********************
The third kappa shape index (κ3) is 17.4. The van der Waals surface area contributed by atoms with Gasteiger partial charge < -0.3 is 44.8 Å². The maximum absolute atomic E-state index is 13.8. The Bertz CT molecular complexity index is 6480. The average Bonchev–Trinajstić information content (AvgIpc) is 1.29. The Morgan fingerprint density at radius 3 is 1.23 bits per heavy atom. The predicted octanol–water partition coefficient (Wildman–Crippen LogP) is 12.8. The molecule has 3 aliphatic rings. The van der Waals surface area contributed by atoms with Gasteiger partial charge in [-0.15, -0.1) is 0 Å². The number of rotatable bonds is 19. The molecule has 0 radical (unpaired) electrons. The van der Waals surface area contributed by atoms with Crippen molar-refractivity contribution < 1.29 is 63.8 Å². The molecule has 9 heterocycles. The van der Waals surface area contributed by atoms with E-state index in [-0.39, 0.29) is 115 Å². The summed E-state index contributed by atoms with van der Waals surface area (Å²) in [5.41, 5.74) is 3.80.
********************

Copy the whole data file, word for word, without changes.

The third kappa shape index (κ3) is 17.4. The van der Waals surface area contributed by atoms with Gasteiger partial charge < -0.3 is 44.8 Å². The maximum absolute atomic E-state index is 13.8. The Bertz CT molecular complexity index is 6480. The average Bonchev–Trinajstić information content (AvgIpc) is 1.29. The Morgan fingerprint density at radius 3 is 1.23 bits per heavy atom. The predicted octanol–water partition coefficient (Wildman–Crippen LogP) is 12.8. The molecule has 3 aliphatic rings. The van der Waals surface area contributed by atoms with Gasteiger partial charge in [-0.15, -0.1) is 0 Å². The number of rotatable bonds is 19. The molecule has 0 radical (unpaired) electrons. The van der Waals surface area contributed by atoms with Crippen molar-refractivity contribution < 1.29 is 63.8 Å². The molecule has 9 heterocycles. The van der Waals surface area contributed by atoms with E-state index in [-0.39, 0.29) is 115 Å². The summed E-state index contributed by atoms with van der Waals surface area (Å²) in [5.41, 5.74) is 3.80.